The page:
Wednesday, August 15, 2018

Debut Novel Offers Poignant, Heart-Wrenching Look at 1800s Native American Assimilation

(Image from Barnes & Noble)

With her successful lawyer husband and posh Philadelphia home, Alma Mitchell appears to be just another sheltered, well-to-do society woman.  No one would guess she spent her childhood in the wilds of Wisconsin, mingling with the "savages" her father was attempting to tame at The Stover School for Indians.  As the only white child at the boarding school, Alma watched with fascination—and growing horror—as her brown-skinned classmates were stripped of their birth names, their native language, and their unique culture.  Forever changed by her experience in Wisconsin, Alma has buried the scars and secrets of her past in an effort to assimilate into a society that no longer feels like her own.  

Fifteen years after fleeing Wisconsin, Alma reads a shocking newspaper article that propels her right back into the past she's been trying so hard to forget.  An old friend from the Stover School, Asku "Harry" Muskrat, is being charged with the murder of a federal agent.  The smart, sweet boy Alma knew would never commit such an act.  Determined to right a past wrong, she begs her husband to represent Asku.  When the two confront the angry Native American, Alma is shocked by what she sees.  The boy could never have harmed anyone, but what about the man?  With Asku's life on the line, Alma will find the truth and free her old friend, even if it means reopening the wounds and heartaches of her past.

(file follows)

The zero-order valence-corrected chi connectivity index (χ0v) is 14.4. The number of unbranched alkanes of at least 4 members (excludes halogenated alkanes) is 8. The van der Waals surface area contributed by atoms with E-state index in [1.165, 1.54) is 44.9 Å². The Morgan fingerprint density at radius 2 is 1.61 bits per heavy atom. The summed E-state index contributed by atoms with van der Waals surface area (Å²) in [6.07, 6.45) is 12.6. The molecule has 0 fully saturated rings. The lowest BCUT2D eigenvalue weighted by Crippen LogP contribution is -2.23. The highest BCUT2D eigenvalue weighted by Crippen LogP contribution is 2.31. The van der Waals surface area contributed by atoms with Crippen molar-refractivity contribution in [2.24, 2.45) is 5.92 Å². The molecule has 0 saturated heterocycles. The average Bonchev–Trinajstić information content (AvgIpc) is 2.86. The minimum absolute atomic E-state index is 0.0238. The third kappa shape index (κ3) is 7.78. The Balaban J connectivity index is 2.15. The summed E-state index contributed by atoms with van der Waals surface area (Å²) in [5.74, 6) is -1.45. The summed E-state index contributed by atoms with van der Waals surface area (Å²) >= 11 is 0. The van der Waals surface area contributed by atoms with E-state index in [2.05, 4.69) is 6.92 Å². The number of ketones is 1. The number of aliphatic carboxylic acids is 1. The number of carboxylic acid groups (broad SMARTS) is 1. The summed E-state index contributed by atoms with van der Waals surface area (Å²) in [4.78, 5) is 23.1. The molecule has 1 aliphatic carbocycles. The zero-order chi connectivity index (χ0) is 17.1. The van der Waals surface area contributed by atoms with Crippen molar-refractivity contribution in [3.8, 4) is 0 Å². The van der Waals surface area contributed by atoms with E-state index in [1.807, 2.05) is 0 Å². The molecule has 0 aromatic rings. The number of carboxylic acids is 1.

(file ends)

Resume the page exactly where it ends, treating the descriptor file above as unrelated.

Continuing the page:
Between Earth and Sky, a debut novel by Amanda Skenandore, offers a sharp, heart-wrenching look at the U.S. government's troubling efforts to assimilate Native Americans into "polite" society after the Indian Wars of the 1800s.  It's a fascinating subject, made even more intriguing through Senandore's use of lyrical prose, sympathetic characters, and a compelling (if a little slow) plot.  Although the novel is depressing, it's also affecting and eye-opening without being sentimental or preachy.  Overall, I enjoyed this thought-provoking book. 

(Readalikes:  Hm, I can't think of anything.  Can you?)

Grade:


If this were a movie, it would be rated:


for brief, mild language; violence; and mild sexual content

To the FTC, with love:  Another library fine find

5 comments:

  1. This one interests me. I guess that’s another to keep an eye out for.

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  2. I, too, am interested in this one. And I like that it was thought provoking for you. I'm going to see if my library has it and is getting it.

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  3. I feel like these stories need to be told, but they're just so depressing and sad!

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  4. This sounds good. What an important issue to incorporate into a novel.

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  5. Books about Native Americans being forced out of their homes and expected to live like their conquerors always make me angry. I am extremely tied to my heritage (Choctaw), and my grandfather still tells stories of his childhood and how he was impacted even today. Our civilization has very little respect for the people that lived her before us, and they are still treated with derision and unfavorable circumstances.

    The pipeline is a good example of how the world continues to take and take from them without a second thought. They can't even be left alone on the little piece of this earth they were given.

    Lindsi @ Do You Dog-ear?

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